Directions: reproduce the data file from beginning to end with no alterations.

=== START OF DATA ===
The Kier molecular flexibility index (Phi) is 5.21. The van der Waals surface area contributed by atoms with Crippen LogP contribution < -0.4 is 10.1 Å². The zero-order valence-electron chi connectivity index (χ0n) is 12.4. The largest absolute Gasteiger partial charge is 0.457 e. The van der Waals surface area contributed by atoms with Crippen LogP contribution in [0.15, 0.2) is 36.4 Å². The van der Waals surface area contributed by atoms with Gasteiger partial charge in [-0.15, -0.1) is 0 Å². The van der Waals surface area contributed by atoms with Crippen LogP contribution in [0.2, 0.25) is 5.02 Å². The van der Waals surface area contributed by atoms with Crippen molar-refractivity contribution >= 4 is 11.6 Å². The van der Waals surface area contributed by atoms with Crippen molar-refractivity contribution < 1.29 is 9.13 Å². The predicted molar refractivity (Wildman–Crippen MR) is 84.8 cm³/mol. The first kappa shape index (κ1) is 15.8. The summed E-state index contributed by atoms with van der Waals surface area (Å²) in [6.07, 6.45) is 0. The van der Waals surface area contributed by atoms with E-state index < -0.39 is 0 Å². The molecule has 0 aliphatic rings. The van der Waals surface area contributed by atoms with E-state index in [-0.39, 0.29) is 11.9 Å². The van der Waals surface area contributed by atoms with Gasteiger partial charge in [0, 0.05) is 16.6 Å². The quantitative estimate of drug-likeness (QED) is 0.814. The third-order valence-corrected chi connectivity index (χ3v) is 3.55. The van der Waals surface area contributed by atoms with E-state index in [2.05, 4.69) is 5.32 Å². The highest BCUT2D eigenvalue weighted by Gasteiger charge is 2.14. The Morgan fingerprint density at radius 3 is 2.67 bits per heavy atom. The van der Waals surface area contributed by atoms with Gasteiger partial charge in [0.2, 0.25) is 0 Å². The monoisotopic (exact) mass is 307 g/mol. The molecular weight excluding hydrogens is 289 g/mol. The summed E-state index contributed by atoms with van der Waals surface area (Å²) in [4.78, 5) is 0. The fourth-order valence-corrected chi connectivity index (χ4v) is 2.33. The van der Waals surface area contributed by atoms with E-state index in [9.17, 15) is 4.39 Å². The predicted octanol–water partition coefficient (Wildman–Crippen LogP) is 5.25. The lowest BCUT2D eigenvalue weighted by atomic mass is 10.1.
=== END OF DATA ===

The Kier molecular flexibility index (Phi) is 5.21. The van der Waals surface area contributed by atoms with Crippen LogP contribution < -0.4 is 10.1 Å². The zero-order valence-electron chi connectivity index (χ0n) is 12.4. The largest absolute Gasteiger partial charge is 0.457 e. The van der Waals surface area contributed by atoms with Crippen LogP contribution in [0.15, 0.2) is 36.4 Å². The van der Waals surface area contributed by atoms with Gasteiger partial charge in [-0.15, -0.1) is 0 Å². The van der Waals surface area contributed by atoms with Crippen LogP contribution in [0.2, 0.25) is 5.02 Å². The van der Waals surface area contributed by atoms with Crippen molar-refractivity contribution >= 4 is 11.6 Å². The van der Waals surface area contributed by atoms with Crippen molar-refractivity contribution < 1.29 is 9.13 Å². The predicted molar refractivity (Wildman–Crippen MR) is 84.8 cm³/mol. The first kappa shape index (κ1) is 15.8. The summed E-state index contributed by atoms with van der Waals surface area (Å²) in [6.07, 6.45) is 0. The van der Waals surface area contributed by atoms with E-state index < -0.39 is 0 Å². The molecule has 0 aliphatic rings. The van der Waals surface area contributed by atoms with E-state index in [-0.39, 0.29) is 11.9 Å². The van der Waals surface area contributed by atoms with Gasteiger partial charge in [0, 0.05) is 16.6 Å². The quantitative estimate of drug-likeness (QED) is 0.814. The third-order valence-corrected chi connectivity index (χ3v) is 3.55. The van der Waals surface area contributed by atoms with E-state index in [2.05, 4.69) is 5.32 Å². The highest BCUT2D eigenvalue weighted by Gasteiger charge is 2.14. The Morgan fingerprint density at radius 3 is 2.67 bits per heavy atom. The van der Waals surface area contributed by atoms with Gasteiger partial charge in [0.2, 0.25) is 0 Å². The monoisotopic (exact) mass is 307 g/mol. The molecular weight excluding hydrogens is 289 g/mol. The summed E-state index contributed by atoms with van der Waals surface area (Å²) in [4.78, 5) is 0. The fourth-order valence-corrected chi connectivity index (χ4v) is 2.33. The van der Waals surface area contributed by atoms with E-state index in [9.17, 15) is 4.39 Å². The predicted octanol–water partition coefficient (Wildman–Crippen LogP) is 5.25. The lowest BCUT2D eigenvalue weighted by atomic mass is 10.1.